Young children love playing with sand and water and find both relaxing.
It cannot be emphasised enough though that when children are playing with water they need to be fully supervised as they can drown even in a small amount of water.
Our aim is to suggest activities and to explain how children can learn from having the chance to play and experiment with sand and water.
You can provide opportunities for your child to play with water in the bath, in the kitchen sink, in a washing up bowl or baby’s bath or weather permitting, in a paddling pool. You need to make sure there is no danger of a burn from a hot tap.
This type of play is likely to lead to some mess, but your child should not feel under pressure to keep dry or not make a mess. It is better to try to encourage children to limit the mess and for them to help clear up afterwards.
When playing with water children learn:
- to improve their skill at pouring by developing their arm and hand muscles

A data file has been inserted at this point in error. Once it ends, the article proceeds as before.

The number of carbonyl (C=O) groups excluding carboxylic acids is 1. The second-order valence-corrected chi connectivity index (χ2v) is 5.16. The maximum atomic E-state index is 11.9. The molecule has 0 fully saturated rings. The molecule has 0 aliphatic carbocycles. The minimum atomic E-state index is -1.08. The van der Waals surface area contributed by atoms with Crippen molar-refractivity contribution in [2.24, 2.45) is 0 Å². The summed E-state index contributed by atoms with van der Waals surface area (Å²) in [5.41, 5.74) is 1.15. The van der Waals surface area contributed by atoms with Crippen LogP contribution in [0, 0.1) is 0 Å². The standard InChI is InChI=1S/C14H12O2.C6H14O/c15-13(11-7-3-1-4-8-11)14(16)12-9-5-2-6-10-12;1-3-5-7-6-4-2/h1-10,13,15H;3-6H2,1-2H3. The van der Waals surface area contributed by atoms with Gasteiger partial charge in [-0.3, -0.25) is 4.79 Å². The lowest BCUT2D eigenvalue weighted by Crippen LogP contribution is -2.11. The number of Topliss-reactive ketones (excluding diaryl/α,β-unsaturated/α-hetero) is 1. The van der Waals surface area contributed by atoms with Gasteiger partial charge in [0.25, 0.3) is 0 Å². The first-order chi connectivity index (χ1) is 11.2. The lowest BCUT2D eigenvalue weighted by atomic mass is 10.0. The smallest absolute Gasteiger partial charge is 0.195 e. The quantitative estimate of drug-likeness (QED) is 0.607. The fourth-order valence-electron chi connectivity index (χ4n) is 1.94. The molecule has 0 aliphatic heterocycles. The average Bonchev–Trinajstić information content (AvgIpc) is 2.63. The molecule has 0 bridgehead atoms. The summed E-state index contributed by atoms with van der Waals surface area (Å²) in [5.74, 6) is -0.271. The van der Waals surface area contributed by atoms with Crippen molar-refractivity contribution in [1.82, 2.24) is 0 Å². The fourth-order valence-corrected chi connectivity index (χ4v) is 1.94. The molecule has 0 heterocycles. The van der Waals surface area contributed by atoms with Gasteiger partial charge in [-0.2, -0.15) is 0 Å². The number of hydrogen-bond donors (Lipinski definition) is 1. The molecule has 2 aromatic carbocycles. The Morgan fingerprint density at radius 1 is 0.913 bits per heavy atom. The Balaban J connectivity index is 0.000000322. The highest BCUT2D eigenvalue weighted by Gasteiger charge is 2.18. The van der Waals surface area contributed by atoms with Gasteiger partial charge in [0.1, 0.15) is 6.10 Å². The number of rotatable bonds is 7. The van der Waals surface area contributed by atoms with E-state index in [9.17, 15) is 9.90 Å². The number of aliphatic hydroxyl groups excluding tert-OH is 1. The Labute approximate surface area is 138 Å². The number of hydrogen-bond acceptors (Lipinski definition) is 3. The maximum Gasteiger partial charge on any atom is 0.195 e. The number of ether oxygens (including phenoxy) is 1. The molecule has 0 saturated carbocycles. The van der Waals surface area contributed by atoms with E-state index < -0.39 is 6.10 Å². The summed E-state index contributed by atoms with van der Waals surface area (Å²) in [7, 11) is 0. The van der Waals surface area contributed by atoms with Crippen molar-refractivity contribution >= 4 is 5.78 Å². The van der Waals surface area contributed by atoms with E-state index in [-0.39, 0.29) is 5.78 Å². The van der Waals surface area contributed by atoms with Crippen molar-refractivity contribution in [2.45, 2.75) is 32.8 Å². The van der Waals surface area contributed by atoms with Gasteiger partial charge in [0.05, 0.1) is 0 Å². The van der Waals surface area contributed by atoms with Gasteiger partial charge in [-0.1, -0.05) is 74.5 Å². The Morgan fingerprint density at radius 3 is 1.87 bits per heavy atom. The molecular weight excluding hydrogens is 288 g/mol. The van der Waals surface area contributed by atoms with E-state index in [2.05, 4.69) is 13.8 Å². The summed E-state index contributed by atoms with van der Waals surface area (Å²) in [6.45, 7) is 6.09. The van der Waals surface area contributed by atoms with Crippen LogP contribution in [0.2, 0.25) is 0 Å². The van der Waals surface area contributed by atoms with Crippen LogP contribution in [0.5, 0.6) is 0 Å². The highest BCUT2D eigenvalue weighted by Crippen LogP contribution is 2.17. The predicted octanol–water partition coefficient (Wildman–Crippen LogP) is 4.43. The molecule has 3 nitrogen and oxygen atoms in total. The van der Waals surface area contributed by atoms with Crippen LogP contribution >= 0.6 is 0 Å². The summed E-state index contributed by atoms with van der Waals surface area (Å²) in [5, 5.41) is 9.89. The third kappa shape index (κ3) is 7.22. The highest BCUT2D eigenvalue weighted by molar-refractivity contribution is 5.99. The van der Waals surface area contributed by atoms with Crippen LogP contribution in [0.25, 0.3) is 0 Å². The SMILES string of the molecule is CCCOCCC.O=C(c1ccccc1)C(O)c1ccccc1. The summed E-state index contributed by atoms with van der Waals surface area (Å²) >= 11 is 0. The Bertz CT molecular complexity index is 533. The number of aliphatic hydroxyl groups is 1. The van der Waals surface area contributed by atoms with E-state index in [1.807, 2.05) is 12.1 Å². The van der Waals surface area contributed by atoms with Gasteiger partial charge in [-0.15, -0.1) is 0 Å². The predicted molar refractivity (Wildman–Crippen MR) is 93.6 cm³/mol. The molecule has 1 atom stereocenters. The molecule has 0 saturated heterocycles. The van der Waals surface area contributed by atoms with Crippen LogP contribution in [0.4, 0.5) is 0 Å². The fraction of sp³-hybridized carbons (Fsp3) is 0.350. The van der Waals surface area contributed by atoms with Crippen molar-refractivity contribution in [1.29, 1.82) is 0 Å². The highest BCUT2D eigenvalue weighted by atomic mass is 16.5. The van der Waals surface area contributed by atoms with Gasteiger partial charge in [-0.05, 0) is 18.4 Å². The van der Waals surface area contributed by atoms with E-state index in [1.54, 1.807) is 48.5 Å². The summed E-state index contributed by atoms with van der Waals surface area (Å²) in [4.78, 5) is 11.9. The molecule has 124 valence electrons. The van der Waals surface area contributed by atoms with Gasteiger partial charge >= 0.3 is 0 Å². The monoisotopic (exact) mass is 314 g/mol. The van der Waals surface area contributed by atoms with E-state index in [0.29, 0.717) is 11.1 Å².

- how water behaves when you pour it from one container to another
- how water feels and that it can be squirted
- objects either float or sink
- that containers hold the most or least
- that water leaks from containers with holes
- hand eye co-ordination
It is not necessary to buy special toys for water play. Here are some suggestions of everyday items which children enjoy playing with and which provide opportunities to explore the properties of water.
Things to Play with in Water
- old teapot
- toy buckets
- jugs and containers
- small watering can
- hollow ball
- plastic bottles
Floating and Sinking
Let your child experiment with diffferent objects to see which float or sink.
Here are some suggestions:
Ice cubes, spoons made of metal, plastic or wood, wooden bricks, smooth twigs, a cork, washed polystyrene food trays, a toy boat and paper cake cases.
Situations such as letting your child bath a doll can create opportunities to discuss caring for babies and the need for personal hygiene.
Another activity is washing and drying dolls’ clothes. Not only do children enjoy the imaginative play, but they experience the science involved in cleaning and drying fabrics.
Ask your child to predict what will happen to the wet fabrics. Discussion can extend vocabulary and enhance your child’s communication skills. The activities also help to develop manipulative skills.
Children should always be supervised by an adult when playing in or with water.